“Let me just quickly tell you where I think we are with the special immigrant visa program itself. There are about 18,000 so-called principal applicants in the system. Of the 18,000, half are at the very early stages, by which I mean they have expressed interest, they have not submitted applications or forms, but we think they’re interested.
“Then there is another 9,000 who are much further along. Of those 9,000, about 30 percent are waiting for the so-called chief of mission approval. That is the approval that the chief of mission gives to determine they are in fact eligible for the program. Once that determination is made, they move into the immigration process, that is where another 20 percent of them actively are.
“We have backlogs, when it came to chief of mission approval, we had a backlog of about 5,500. We have surged staff, mostly here in Washington, because a lot of this work is actually done in Washington. We are adding by the end of July, at least 50 people here in D.C. To expedite this, we expect to be able to clear the backlog over the next few months, at about the pace of 1,000 a month.
“We have also had an immigration backlog. Those who are past chief of mission approval and are in the immigration process. That is because we have had challenges interviewing folks in Kabul. And that was slowed by COVID. We have cleared that backlog. It was about 1,400, we are scheduling appointments in regular order.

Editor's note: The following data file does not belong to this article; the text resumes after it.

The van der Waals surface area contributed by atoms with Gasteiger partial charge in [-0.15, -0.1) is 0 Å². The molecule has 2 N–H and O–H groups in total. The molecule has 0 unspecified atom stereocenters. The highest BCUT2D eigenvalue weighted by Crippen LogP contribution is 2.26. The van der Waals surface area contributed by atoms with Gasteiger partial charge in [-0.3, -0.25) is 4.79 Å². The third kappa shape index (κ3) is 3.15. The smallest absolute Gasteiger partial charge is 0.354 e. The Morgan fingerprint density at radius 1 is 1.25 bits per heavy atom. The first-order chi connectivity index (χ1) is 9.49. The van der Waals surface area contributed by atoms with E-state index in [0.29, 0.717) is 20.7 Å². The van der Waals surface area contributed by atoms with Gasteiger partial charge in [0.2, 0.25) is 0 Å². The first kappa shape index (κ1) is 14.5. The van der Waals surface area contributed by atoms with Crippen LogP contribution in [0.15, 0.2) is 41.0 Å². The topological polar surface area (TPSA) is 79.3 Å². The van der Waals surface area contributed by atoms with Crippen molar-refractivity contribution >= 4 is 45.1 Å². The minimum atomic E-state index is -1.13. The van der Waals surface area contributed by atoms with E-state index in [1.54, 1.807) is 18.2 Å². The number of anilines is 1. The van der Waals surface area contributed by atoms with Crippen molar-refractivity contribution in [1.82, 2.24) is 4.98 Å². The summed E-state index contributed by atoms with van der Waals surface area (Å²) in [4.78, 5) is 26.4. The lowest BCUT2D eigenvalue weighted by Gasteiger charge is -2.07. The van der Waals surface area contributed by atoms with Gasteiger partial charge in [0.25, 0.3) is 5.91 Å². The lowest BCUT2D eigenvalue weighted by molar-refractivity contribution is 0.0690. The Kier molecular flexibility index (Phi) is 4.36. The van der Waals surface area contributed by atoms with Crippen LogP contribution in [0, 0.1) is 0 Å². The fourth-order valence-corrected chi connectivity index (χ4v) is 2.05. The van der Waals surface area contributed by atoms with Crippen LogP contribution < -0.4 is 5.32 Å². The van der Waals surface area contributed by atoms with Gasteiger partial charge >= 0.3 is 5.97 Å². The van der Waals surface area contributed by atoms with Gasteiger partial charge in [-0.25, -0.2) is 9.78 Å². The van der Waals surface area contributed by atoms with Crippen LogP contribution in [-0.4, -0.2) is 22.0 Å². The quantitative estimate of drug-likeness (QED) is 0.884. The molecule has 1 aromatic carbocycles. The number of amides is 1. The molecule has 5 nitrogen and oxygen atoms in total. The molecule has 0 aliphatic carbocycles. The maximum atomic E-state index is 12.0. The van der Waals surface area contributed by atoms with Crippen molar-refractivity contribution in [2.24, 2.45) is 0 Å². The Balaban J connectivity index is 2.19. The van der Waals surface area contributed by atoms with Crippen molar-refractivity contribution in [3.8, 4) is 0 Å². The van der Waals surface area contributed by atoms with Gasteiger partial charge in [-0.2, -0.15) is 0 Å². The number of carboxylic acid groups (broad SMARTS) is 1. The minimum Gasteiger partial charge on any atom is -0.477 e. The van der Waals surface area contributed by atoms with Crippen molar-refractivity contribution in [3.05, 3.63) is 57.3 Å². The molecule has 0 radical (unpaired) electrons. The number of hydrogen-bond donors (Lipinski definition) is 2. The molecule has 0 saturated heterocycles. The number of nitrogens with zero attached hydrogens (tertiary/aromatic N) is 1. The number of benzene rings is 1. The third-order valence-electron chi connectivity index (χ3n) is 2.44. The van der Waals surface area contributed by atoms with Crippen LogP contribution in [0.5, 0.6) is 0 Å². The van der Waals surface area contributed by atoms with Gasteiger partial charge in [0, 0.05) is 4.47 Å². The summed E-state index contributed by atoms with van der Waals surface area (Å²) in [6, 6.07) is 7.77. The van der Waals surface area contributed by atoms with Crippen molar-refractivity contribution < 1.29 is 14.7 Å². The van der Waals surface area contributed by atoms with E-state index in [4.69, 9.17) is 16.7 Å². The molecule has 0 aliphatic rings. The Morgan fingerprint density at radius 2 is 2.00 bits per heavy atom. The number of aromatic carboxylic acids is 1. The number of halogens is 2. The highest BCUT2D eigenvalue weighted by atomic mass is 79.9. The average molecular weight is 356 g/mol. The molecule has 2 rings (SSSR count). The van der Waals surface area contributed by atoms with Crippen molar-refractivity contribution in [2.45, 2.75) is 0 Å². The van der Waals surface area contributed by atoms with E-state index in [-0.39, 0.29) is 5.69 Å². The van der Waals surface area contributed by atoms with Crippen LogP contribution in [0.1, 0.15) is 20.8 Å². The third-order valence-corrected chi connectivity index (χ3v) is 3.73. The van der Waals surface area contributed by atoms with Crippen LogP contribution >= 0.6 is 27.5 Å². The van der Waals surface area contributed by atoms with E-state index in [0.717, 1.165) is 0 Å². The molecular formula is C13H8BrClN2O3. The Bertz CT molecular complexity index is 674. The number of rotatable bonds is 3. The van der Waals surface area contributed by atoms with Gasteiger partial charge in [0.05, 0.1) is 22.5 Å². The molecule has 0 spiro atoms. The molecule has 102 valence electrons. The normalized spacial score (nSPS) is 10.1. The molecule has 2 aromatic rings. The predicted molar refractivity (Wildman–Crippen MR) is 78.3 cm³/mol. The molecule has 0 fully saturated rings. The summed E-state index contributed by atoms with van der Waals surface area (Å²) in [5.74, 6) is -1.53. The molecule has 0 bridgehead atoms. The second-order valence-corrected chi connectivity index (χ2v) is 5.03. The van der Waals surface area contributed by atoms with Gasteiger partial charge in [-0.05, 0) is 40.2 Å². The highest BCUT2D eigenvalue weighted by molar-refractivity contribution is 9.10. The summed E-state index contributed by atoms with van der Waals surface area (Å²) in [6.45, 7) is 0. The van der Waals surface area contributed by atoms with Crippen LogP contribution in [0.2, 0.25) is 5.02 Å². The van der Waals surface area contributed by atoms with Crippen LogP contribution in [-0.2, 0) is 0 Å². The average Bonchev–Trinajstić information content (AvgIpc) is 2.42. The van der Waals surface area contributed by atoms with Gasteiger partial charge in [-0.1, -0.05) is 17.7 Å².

“We have a quarterly report coming to you that will show the progress. The current cap, as you know, for special immigrant visas from Afghanistan is 26,000, that is what’s been allocated. We have used 15,000, so we have about 11,000 left to accommodate, potentially, these 18,000 if everyone who has expressed interest actually follows through. So we are asking for your support to add 8,000 to our cap, so we can accommodate everyone and then be able to come back to you if we need more.”
LR McCaul: “If I could just reclaim my time. And I feel very confident on the National Defense Authorization, we will increase that cap that you are requesting. Again though, we only have two months before the DOD is completely out of Afghanistan, leaving these people behind. Is the Department considering a process to get them out of the country, while these claims are being processed? That I have been told could take up to a year, or two possibly.”
Secretary Blinken: “Two things quickly. We are considering every option, yes. Second, I do not think that the fact that our forces are withdrawing – one, we are not withdrawing, we are staying, the embassy is staying, our programs are staying, we are working to make sure other partners stay, we are building all of that up. And whatever happens in Afghanistan, if there is a significant deterioration in security, that could well happen – we have discussed this before. I do not think it is going to be something that happens from a Friday to a Monday.
“So, I would not necessarily equate the departure of forces in July, August, or by early September with some kind of immediate deterioration in the situation.”
LR McCaul: “Well, I think you are going to have a humanitarian crisis and a refugee crisis, and I think humanitarian parole is something, as you mentioned, we should be looking at as well. I yield back.”